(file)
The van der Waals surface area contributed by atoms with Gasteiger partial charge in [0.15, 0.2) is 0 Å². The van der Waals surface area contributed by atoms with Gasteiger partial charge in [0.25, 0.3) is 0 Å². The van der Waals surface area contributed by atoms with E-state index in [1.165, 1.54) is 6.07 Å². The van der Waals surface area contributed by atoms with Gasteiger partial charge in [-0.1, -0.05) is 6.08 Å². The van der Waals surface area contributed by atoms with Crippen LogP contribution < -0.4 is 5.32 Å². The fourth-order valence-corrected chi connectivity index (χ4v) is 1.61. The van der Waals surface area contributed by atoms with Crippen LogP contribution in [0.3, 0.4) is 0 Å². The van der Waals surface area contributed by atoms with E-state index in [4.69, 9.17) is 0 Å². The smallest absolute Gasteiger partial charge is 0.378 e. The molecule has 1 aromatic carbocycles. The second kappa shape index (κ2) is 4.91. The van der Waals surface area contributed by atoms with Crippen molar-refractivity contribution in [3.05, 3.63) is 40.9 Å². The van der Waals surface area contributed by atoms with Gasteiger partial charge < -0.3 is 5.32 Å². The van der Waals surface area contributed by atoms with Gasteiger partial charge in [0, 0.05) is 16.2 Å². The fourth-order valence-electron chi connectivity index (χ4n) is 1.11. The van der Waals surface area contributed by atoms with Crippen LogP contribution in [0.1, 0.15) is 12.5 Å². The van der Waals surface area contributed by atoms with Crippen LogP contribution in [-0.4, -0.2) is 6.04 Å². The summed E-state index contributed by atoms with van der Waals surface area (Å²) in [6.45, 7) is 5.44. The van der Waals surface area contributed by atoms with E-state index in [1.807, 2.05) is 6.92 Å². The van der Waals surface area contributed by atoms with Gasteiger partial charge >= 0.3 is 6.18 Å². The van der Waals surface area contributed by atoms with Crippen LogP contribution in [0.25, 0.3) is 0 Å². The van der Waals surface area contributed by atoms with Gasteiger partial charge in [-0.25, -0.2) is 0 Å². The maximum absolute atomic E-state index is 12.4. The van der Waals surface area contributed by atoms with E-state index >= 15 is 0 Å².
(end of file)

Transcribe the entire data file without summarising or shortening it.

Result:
The van der Waals surface area contributed by atoms with Gasteiger partial charge in [0.15, 0.2) is 0 Å². The van der Waals surface area contributed by atoms with Gasteiger partial charge in [0.25, 0.3) is 0 Å². The van der Waals surface area contributed by atoms with E-state index in [1.165, 1.54) is 6.07 Å². The van der Waals surface area contributed by atoms with Gasteiger partial charge in [-0.1, -0.05) is 6.08 Å². The van der Waals surface area contributed by atoms with Crippen LogP contribution < -0.4 is 5.32 Å². The fourth-order valence-corrected chi connectivity index (χ4v) is 1.61. The van der Waals surface area contributed by atoms with Crippen LogP contribution in [0.3, 0.4) is 0 Å². The van der Waals surface area contributed by atoms with E-state index in [4.69, 9.17) is 0 Å². The smallest absolute Gasteiger partial charge is 0.378 e. The molecule has 1 aromatic carbocycles. The second kappa shape index (κ2) is 4.91. The van der Waals surface area contributed by atoms with Crippen molar-refractivity contribution in [3.05, 3.63) is 40.9 Å². The van der Waals surface area contributed by atoms with Gasteiger partial charge < -0.3 is 5.32 Å². The van der Waals surface area contributed by atoms with Gasteiger partial charge in [0, 0.05) is 16.2 Å². The fourth-order valence-electron chi connectivity index (χ4n) is 1.11. The van der Waals surface area contributed by atoms with Crippen LogP contribution in [0.1, 0.15) is 12.5 Å². The van der Waals surface area contributed by atoms with Crippen LogP contribution in [-0.4, -0.2) is 6.04 Å². The summed E-state index contributed by atoms with van der Waals surface area (Å²) in [6.45, 7) is 5.44. The van der Waals surface area contributed by atoms with E-state index in [1.807, 2.05) is 6.92 Å². The van der Waals surface area contributed by atoms with Gasteiger partial charge >= 0.3 is 6.18 Å². The van der Waals surface area contributed by atoms with Crippen LogP contribution in [0.25, 0.3) is 0 Å². The van der Waals surface area contributed by atoms with Gasteiger partial charge in [-0.25, -0.2) is 0 Å². The maximum absolute atomic E-state index is 12.4. The van der Waals surface area contributed by atoms with E-state index >= 15 is 0 Å².